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  5. "Patella est sub pane."

"Patella est sub pane."

Translation:The plate is under the bread.

September 25, 2019

22 Comments


https://www.duolingo.com/profile/Polyglottomaniac

What case is "pane"?


https://www.duolingo.com/profile/Larkspire

Why was this downvoted? Anyway, it's the ablative.


https://www.duolingo.com/profile/miran578393

Is it not more natural to say 'bread is on the plate'


https://www.duolingo.com/profile/BernhardMa1

Is it more unnatural than saying "A drunk parrot writes the song"?


https://www.duolingo.com/profile/Alannahlovesdogs

My favorite is still "My parrot is drunk and decitfull."


https://www.duolingo.com/profile/Rae.F
Mod
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Not if the bread is on the top shelf and the plate is on the bottom shelf.


https://www.duolingo.com/profile/PhilipWoff1

Had upvoted, already compelled to respond, then I saw 'Mod', and now the response seems silly, or w/e, but I gotta say, "I think... exactly!"

This is the third time I am bringing up the fact that being used to "foo" and "bar" littering my ... previous coursework ... is feeling like something of an 'advantage' here, where the context broadens the playing field, where the drunk parrot is merely the foo'd bar or, perhaps foo(bar) returns a drunk parrot... but in any case, the point may not be to be overly analytical of what the 'sentence means', because we are not here to learn what sentences mean, we are here to more deeply appreciate the meaning, and sometimes, as you point out, the precision of words.

The plate being under a piece of bread does not and should not imply adjacency.


https://www.duolingo.com/profile/PandeXiongmao

Why ”The plate is under bread” is not accepted?


https://www.duolingo.com/profile/Elizabeth305273

I think they want "the" before "bread", but it still makes sense without it. It just depends on context.


https://www.duolingo.com/profile/bonnythedog

sed colloquium est sub rosa...


https://www.duolingo.com/profile/Andres.Campe

Is this a regular situation? i mean, the plate being under the bread... Are these just random words to make us articulate the sentences or is it an actual or possible way of saying there's bread on the plate? Otherwise it could make sense if there's too much bread and you lost the plate and ask where it is... There may be an imaginable context for every sentence, but this one needs such or is it a natural way of describing an ordinary situation as a plate full of bread?

I prefer the drunk parrots, i accepted that, it is now, and must have been even more curious for Romans that a bird could learn to repeat words and songs..


https://www.duolingo.com/profile/AniOhevYayin

"Regular" depends on context. Recall the famous scene in Aeneid 7.107.116 regarding the Trojans eating the Cereale solum, the round cakes (similar to pita bread) devoted to Ceres strewn on the ground on top of which they put their food: 'Heus! etiam mensas consumimus,' inquit Iulus, nec plura adludens. Iulus is kidding around but it turns out to fulfill the oracle of Anchises.


https://www.duolingo.com/profile/PhilipWoff1

You posed a couple questions, but I'm just gonna jump on the first one because it has piqued my interest over the last 24 hours or so...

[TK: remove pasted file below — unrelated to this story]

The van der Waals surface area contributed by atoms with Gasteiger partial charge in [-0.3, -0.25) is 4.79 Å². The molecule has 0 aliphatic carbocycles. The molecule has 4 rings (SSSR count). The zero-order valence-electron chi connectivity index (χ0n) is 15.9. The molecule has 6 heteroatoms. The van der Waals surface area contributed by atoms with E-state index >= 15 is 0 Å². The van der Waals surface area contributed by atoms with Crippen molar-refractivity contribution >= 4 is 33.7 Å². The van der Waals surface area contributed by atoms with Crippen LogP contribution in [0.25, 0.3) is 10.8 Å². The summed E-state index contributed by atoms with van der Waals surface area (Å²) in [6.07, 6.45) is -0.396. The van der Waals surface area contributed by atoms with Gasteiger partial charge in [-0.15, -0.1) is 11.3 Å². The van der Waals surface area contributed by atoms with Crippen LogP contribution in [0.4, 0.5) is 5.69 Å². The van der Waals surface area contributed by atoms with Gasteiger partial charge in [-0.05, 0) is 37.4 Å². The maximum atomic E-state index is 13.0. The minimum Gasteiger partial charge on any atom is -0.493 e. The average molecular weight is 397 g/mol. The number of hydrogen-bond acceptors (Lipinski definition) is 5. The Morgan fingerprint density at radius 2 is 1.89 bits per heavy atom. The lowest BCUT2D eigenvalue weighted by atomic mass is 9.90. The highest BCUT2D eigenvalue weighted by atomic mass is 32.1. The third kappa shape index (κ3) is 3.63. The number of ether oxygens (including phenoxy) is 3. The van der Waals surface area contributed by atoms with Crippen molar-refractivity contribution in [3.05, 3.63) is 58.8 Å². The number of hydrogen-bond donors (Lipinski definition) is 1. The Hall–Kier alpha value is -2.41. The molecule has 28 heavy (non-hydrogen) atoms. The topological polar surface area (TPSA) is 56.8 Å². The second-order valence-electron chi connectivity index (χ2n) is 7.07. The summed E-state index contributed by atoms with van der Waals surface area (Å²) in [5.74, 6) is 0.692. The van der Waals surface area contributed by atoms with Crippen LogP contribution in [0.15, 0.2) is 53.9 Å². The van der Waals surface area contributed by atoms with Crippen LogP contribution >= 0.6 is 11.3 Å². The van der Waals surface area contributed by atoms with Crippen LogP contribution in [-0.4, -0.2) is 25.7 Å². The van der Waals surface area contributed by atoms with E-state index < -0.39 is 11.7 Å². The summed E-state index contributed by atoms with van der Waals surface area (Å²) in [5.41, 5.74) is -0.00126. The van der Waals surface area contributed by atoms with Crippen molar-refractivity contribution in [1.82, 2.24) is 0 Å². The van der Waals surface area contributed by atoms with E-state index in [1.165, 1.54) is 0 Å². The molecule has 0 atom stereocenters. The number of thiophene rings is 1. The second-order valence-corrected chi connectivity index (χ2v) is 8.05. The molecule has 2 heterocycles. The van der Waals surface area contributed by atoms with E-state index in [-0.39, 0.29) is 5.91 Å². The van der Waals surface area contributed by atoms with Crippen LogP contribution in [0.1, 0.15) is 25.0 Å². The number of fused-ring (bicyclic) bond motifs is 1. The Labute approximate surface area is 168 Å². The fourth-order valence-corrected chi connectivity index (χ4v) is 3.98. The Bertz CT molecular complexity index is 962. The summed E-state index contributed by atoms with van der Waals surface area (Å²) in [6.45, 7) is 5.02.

I think they are 'random' words, but I think it is worth pointing out that I think they are random within some constraints. Take for instance, the most Politically Correct version of your 'anecdote' (de-randomized):

The modified subject verbs the secondNoun adverbly. The subject adverbly verbs the thirdNoun. My modified noun boolean expression adjective, ProperName!

(kinda sloppy, but hopefully you/someone gets my drift and finds it mildly entertaining)


https://www.duolingo.com/profile/AndrKuczar

Nom. pānis Gen. panis Dat. pani Acc. panem Abl. pane Voc. pānis


https://www.duolingo.com/profile/Donald_Scott

Am I right or am I wrong in thinking that 'The bread is on the plate' could be EITHER 'Panis est super patellam' OR ; 'Panis est super patella (ablative)? Or could it be 'Panis est in patella'? Please advise.


https://www.duolingo.com/profile/TiagoRodri856988

Super + accusative can mean "above", "on top of" or "on" a place, or "beyond" it; super + ablative means "concerning", "regarding" or "about" something, much like Castillian sobre, as in un libro sobre latín "a book about Latin."


https://www.duolingo.com/profile/arrjay

Patella is the anatomical word for kneecap.


https://www.duolingo.com/profile/Rae.F
Mod
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  • 2762

Because it resembles a plate.


https://www.duolingo.com/profile/Donald_Scott

'Is the plate under the bread, or is the bread on the plate?' asked the clever lady student to her lazy sister at breakfast, as the wind and rain blew violently through the courtyard.


https://www.duolingo.com/profile/PatsinTogs

Or maybe "The plate is for bread"? - In Russian there is a preposition 'под' [pod] meaning 'sub' which is also used in such contexts in the sense of 'for'. E.g., this glass is sub beer; those plates are sub salads; that dessert is sub tea, etc.


https://www.duolingo.com/profile/PhilipWoff1

The instructions were definitely unclear, but if the plate being under the bread is the worst of your sandwich mishaps... buddy, you don't know my pain.

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